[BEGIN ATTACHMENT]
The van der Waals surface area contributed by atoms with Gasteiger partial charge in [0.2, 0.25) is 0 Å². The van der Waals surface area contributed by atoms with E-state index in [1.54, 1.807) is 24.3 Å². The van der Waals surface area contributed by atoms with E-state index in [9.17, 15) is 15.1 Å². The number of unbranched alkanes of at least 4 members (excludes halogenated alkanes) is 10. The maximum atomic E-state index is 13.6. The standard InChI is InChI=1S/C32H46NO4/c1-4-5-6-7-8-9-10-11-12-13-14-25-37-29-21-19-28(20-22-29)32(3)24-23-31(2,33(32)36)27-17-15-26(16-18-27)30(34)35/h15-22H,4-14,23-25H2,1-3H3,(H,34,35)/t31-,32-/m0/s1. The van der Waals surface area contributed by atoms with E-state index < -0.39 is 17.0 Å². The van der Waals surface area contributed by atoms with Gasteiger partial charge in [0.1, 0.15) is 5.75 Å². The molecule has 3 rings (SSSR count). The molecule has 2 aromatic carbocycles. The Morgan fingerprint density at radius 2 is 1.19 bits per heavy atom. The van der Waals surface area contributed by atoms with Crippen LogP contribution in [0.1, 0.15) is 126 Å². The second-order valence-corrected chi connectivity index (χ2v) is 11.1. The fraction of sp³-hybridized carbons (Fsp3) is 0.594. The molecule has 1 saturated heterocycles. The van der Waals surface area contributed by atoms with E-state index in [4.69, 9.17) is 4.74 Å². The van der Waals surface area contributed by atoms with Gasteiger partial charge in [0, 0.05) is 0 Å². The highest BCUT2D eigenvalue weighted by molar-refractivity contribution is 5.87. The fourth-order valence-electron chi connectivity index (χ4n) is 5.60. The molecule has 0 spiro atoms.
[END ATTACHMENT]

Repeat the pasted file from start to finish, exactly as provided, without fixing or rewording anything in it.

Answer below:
The van der Waals surface area contributed by atoms with Gasteiger partial charge in [0.2, 0.25) is 0 Å². The van der Waals surface area contributed by atoms with E-state index in [1.54, 1.807) is 24.3 Å². The van der Waals surface area contributed by atoms with E-state index in [9.17, 15) is 15.1 Å². The number of unbranched alkanes of at least 4 members (excludes halogenated alkanes) is 10. The maximum atomic E-state index is 13.6. The standard InChI is InChI=1S/C32H46NO4/c1-4-5-6-7-8-9-10-11-12-13-14-25-37-29-21-19-28(20-22-29)32(3)24-23-31(2,33(32)36)27-17-15-26(16-18-27)30(34)35/h15-22H,4-14,23-25H2,1-3H3,(H,34,35)/t31-,32-/m0/s1. The van der Waals surface area contributed by atoms with E-state index < -0.39 is 17.0 Å². The van der Waals surface area contributed by atoms with Gasteiger partial charge in [0.1, 0.15) is 5.75 Å². The molecule has 3 rings (SSSR count). The molecule has 2 aromatic carbocycles. The Morgan fingerprint density at radius 2 is 1.19 bits per heavy atom. The van der Waals surface area contributed by atoms with Crippen LogP contribution in [0.1, 0.15) is 126 Å². The second-order valence-corrected chi connectivity index (χ2v) is 11.1. The fraction of sp³-hybridized carbons (Fsp3) is 0.594. The molecule has 1 saturated heterocycles. The van der Waals surface area contributed by atoms with E-state index in [4.69, 9.17) is 4.74 Å². The van der Waals surface area contributed by atoms with Gasteiger partial charge in [0, 0.05) is 0 Å². The highest BCUT2D eigenvalue weighted by molar-refractivity contribution is 5.87. The fourth-order valence-electron chi connectivity index (χ4n) is 5.60. The molecule has 0 spiro atoms.